Wednesday, October 16, 2013

Cochrane on Efficient Market

It's what caught my eye in the note of Cochrane on Fama's work:

(1) Financial markets are, at heart, markets for information.

(2) Markets are “informationally efficient” if market prices today summarize all available information about future values.

(3) A natural implication of market efficiency is that simple trading rules should not work, e.g. “buy when the market went up yesterday.”

(4) If markets are informationally efficient, the “fundamental analysis” performed by investment firms has no power to pick stocks, and professional active managers should do no better than monkeys with darts at picking stocks portfolios.

(5) If markets are informationally efficient, then corporate news such as an earnings announcement should be immediately reflected in stock prices, rather than set in motion some dynamics as knowledge diffuses.

(6) For nearly 40 years, Gene Fama’s efficient market framework has provided the organizing principle for empirical financial economics.

(7) You can get a higher return, in equilibrium, in an efficient market, but only if you shoulder more risk.

(8) The Capital Asset Pricing model (CAPM) specifies that assets can earn higher returns if they have greater “beta” or covariance with the market portfolio.

(9) Actually checking stock price reactions to corporate events is not as straightforward as it sounds.

(10) The efficient markets work of the 1960s and 1970s found that stock returns are not predictable ("random walks") at short horizons.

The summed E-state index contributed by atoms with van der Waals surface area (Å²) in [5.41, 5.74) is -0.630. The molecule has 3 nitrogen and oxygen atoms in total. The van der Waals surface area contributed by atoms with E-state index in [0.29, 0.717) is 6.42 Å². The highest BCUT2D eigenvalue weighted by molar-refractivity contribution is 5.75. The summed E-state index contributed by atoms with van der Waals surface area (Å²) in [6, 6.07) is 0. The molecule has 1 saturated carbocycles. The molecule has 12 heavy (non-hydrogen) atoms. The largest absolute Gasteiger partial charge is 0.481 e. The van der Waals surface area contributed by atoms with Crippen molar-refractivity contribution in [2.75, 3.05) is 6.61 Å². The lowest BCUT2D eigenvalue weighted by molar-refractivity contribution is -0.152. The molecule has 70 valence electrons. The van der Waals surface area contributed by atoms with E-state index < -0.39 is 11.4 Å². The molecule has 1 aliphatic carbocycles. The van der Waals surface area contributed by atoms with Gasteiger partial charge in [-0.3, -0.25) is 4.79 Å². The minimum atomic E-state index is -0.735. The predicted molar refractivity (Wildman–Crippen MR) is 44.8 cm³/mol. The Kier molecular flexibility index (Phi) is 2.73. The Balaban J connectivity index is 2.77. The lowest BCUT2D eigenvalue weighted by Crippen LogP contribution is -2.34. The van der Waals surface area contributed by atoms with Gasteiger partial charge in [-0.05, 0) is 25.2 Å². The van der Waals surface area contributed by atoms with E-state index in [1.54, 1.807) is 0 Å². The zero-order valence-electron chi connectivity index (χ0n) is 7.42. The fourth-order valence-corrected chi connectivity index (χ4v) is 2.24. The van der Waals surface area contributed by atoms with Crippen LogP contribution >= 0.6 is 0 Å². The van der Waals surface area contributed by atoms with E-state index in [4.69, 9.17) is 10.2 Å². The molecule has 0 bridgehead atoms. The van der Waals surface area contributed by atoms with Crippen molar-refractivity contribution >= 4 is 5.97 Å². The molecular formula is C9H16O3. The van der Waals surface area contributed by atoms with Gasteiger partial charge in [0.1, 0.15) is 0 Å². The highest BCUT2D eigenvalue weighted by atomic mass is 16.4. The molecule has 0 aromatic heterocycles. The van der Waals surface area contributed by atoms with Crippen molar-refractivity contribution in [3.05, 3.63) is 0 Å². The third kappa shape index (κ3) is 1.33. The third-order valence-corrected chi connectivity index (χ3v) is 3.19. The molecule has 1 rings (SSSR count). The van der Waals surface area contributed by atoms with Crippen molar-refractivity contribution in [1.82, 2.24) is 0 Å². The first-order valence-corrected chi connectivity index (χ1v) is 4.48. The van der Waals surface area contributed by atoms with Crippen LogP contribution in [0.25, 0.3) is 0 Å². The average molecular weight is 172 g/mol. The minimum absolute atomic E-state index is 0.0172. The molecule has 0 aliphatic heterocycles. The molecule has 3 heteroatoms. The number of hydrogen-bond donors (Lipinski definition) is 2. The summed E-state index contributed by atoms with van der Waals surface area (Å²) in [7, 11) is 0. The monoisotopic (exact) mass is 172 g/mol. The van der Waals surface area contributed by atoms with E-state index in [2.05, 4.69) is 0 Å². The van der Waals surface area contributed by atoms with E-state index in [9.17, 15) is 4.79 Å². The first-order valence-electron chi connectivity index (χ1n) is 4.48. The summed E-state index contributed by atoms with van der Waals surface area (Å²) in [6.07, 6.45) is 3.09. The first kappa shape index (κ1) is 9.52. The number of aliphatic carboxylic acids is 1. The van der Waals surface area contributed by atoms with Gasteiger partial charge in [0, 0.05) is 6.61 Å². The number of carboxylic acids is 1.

(11) If expected returns and risk premiums are high, this will drive prices down. But then the “low” price today is a good signal to the observer that returns will be high in the future.

(12) Low prices do not cause high returns any more than the weatherman causes it to snow.

(13) The fact that the vast majority of stock market fluctuation comes from changing expected returns rather than changing expectations of future profits, dividends, or earnings, will fundamentally change the way we do everything in financial economics.

(14) The key observation is that “value stocks” -- those with low prices relative to book value -- tend to move together. Thus, buying a portfolio of such stocks does not give one a riskless profit. It merely moves the times at which one bears risk from a time when the market as a whole declines, to a time when value stocks as a group decline.

(15)  Once you understand the definition of efficiency and the nature of its tests, as made clear by Gene 40 years ago, you see that the latest crash no more "proves" lack of efficiency than did the crash of 1987, the great slide of 1974, the crash of 1929, the panic of 1907, or the Dutch Tulip crisis.

(16) The heart of efficient markets is the statement that you cannot earn outsize returns without taking on “systematic” risk.

(17) All of us can invest in passive, low cost index funds, gaining the benefits of wide diversification only available in the past to the super rich (and the few super-wise among those).In turn, these vehicles have spurred the large increase in stock market participation of the last 20 years, opening up huge funds for investment and growth. (...)The recognition that markets are largely “efficient,” in Gene’s precise sense, was crucial to this transformation.

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